The enormous burden that mental wellbeing is putting on the world is finally starting to be acknowledged. The WHO reports that mental health problems account for 1 in 5 years lived with disability globally, with over 80% of people experiencing mental health issues unable to receive affordable, adequate treatment. Yet, the global community is finally starting to understand how much positive impact it can generate if more effort is put into designing affordable and effective mental health interventions. What do these affordable and effective health interventions look alike?
Zimbabwe - The origin of the Inuka venture
In Zimbabwe, the psychiatrist Dixon Chibanda had an inspiring idea to improve mental wellbeing. As one of the few psychiatrists in a country with almost 15 million inhabitants, Dr. Chibanda is taking an approach that is very different from what his colleagues are doing; He is teaching community members, especially grandmothers, a problem-solving method. With this technique, the community members become coaches for people in their community who are facing mental issues. In cooperation with the Friendship Bench, Chibanda’s project makes coaching accessible to people who otherwise would have never received it.
Dr. Chibanda’s inspiring TED-talk: “Why I train grandmothers to treat depression”
Inuka Coaching - a social enterprise
Inuka was founded with a clear goal: making mental wellbeing accessible to anyone. Using Dr. Chibanda’s principles from Zimbabwe, Inuka has designed a coaching app that helps people to improve their mental wellbeing. Users take a short self-scan to identify how they are coping with challenges, after which they can plan a booking with a trained coach. In an anonymous chat-session, the coach helps the user to identify and tackle a specific challenge. It has been scientifically demonstrated that the problem-solving techniques used by Inuka coaches improve the mental wellbeing of their users.
You can read more about the Inuka method here.
Helping Dutch Asylum Seekers with the Inuka Method
As a social enterprise, the focus of Inuka lies on helping as many people as possible. Touched by the ongoing global refugee crisis, especially those unfolding on the Greek islands of Samos and Lesbos, Inuka is determined to contribute to improving the mental wellbeing of those fleeing prosecution and war. The company is curious if it can improve the mental wellbeing of people seeking refuge in the Netherlands, also known as asylum seekers. Since this is a new context for Inuka to operate in, the social enterprise first wants to know if the Inuka method truly fits the context of asylum seekers in Dutch asylum-seeking camps. Three students from our minor Frugal Innovation for Sustainable Global Development are currently investigating the possibilities for Inuka.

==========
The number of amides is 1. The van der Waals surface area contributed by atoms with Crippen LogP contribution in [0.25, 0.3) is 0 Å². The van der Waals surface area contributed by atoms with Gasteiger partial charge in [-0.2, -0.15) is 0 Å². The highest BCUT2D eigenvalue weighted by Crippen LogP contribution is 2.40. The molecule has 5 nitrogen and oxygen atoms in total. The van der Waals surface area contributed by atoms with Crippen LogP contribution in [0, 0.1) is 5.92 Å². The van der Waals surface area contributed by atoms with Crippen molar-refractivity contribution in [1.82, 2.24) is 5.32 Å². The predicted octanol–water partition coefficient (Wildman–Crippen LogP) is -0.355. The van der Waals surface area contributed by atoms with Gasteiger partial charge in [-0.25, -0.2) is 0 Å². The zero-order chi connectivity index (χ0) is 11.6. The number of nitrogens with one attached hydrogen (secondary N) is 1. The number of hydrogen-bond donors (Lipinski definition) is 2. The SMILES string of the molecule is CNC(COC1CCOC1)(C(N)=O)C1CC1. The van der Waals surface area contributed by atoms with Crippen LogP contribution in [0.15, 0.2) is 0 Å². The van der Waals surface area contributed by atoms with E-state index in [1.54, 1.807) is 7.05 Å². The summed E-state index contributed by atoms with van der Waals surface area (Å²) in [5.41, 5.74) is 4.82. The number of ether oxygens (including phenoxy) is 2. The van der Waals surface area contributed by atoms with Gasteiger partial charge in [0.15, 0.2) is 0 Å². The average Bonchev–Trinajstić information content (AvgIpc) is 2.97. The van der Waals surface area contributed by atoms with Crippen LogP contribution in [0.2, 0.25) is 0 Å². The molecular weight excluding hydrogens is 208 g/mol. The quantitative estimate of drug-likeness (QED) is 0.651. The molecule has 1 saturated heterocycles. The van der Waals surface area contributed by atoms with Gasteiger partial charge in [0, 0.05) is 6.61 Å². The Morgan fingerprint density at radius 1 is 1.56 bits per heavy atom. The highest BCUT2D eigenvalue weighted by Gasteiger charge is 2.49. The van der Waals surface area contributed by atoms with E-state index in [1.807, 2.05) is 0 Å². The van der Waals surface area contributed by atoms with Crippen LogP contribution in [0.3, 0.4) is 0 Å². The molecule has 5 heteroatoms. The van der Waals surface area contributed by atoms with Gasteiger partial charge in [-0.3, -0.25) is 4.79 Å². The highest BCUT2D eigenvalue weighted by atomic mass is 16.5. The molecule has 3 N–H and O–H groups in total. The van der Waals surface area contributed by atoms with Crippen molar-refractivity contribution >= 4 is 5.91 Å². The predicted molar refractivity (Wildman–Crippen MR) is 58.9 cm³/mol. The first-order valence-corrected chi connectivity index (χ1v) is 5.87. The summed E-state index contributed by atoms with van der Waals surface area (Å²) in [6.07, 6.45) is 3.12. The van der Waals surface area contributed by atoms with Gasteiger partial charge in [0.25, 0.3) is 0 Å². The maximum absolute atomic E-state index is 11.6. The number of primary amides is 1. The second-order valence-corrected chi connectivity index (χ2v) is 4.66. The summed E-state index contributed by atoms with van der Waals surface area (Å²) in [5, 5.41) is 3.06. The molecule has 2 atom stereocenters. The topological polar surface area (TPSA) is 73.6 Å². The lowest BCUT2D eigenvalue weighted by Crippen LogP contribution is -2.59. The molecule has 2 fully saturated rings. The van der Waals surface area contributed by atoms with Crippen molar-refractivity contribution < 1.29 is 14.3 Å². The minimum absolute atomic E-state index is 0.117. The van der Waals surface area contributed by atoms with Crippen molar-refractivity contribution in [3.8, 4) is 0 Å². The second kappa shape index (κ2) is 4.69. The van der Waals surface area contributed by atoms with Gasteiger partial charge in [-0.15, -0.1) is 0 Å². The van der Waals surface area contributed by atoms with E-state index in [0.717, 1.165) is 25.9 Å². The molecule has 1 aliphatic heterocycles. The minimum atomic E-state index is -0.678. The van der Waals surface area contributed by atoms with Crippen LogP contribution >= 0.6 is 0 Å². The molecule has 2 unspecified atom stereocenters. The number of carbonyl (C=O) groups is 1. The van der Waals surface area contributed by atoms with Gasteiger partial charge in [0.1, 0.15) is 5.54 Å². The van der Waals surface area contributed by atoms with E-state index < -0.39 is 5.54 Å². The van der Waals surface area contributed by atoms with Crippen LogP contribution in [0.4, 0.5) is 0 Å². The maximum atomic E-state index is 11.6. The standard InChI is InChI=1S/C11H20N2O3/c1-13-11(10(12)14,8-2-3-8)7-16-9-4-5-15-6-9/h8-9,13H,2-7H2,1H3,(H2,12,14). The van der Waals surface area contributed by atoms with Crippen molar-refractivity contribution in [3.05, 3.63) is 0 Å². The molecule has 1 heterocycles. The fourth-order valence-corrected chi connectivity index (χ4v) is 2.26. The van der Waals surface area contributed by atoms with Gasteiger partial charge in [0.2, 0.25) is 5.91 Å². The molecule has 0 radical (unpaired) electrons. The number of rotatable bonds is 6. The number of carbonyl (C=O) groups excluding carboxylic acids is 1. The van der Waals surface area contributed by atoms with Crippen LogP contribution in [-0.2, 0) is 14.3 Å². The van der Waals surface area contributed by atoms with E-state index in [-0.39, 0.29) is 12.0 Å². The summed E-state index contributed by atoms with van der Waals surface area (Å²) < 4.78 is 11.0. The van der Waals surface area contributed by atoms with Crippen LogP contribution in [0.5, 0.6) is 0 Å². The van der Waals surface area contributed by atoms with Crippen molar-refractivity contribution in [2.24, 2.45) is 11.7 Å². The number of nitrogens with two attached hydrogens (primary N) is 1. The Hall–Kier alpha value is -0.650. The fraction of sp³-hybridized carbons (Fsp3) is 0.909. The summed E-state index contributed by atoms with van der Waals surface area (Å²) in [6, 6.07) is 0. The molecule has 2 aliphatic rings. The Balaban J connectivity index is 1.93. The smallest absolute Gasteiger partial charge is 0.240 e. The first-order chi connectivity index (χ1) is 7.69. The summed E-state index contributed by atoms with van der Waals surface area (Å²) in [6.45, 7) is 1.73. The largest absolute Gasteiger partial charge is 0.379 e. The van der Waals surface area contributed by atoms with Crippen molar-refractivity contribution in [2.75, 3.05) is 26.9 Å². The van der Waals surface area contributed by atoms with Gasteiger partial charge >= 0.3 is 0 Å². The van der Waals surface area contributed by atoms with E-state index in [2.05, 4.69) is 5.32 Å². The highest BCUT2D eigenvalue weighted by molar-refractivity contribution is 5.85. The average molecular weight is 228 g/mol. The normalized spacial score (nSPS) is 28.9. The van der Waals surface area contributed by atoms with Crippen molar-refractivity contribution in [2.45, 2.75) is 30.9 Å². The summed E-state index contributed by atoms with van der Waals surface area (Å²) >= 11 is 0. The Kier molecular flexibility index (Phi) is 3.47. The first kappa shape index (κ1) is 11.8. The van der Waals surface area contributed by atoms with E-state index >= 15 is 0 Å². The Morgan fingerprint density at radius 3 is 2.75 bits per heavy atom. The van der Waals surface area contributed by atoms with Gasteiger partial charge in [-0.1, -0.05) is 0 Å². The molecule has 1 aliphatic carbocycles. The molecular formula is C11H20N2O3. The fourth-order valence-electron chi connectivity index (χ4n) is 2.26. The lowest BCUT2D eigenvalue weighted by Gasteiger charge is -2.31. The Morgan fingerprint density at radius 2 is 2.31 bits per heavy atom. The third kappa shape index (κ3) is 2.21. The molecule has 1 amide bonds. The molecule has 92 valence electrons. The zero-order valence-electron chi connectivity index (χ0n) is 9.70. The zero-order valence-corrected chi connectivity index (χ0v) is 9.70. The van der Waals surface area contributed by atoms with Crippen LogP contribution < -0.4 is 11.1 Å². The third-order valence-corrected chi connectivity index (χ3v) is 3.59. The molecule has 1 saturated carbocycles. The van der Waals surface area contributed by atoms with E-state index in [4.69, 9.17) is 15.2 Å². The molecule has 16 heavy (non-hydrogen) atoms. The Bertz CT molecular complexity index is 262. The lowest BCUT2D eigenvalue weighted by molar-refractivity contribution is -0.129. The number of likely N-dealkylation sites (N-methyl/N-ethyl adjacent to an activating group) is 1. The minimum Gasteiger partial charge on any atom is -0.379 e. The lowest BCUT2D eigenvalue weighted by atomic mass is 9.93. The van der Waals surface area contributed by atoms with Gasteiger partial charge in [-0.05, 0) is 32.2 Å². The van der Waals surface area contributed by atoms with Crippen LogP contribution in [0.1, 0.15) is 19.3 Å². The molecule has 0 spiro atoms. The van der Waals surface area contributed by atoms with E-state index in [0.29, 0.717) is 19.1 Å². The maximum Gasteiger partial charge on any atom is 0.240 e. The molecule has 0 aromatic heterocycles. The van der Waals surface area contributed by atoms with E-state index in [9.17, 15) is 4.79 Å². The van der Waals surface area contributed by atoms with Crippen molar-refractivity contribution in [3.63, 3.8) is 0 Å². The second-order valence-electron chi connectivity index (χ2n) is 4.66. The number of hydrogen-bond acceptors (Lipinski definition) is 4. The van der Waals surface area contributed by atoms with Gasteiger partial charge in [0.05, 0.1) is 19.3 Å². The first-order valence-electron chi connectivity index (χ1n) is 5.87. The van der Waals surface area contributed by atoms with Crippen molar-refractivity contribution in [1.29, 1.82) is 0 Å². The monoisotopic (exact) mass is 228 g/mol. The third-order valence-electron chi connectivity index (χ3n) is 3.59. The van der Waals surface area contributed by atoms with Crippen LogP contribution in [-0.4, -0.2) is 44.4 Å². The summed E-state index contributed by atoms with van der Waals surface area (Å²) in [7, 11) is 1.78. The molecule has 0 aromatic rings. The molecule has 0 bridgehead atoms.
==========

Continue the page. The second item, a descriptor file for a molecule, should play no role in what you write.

The students have been assisting Inuka since last autumn by researching if the Inuka method can benefit asylum seekers with problems that disrupt their wellbeing. By reviewing academic literature and by talking to professionals, academics and (former) asylum seekers, the team helps Inuka in deciding whether the Inuka method is suitable for the context of asylum seekers in Dutch asylum-seeking camps.
Reversing Frugal Innovation to Make Well Being Accessible
The Inuka Method is a great example of what is known as reverse frugal innovation: the introduction of durable, effective products or services from relatively poor areas to wealthier (Western) contexts. Inuka bases its problem-solving techniques on research done in settings such as Zimbabwe: what are effective methods to help people overcome their mental issues?
Evidence-based interventions, such as those designed by Inuka can help the world in staying on track to meeting the Sustainable Development Goals (SDGs). Inuka can especially contribute to SDG 3, Good Health and Wellbeing. This is mostly due to the fact that their method is easily accessible and available almost everywhere nowadays in the digitalized world.
The student team say that they are excited to contribute to the mission of making mental health accessible to everyone. During the course of the project they gathered a better understanding of the context and needs of asylum seekers in the Netherlands. They even hold a focus group in which they led an exchange of experiences between the Inuka team and former asylum seekers. The students’ work contributed key insights for the decision-making process of Inuka.
- Livian Enachescu
- Robin van Dalen
- Maarten van Herpen
- Shruthi Abirami
- Stèphan Potgieter
- André Leliveld
Student Research Team
- Lisa Führer
- Marleen Kop
- Joris Pijpers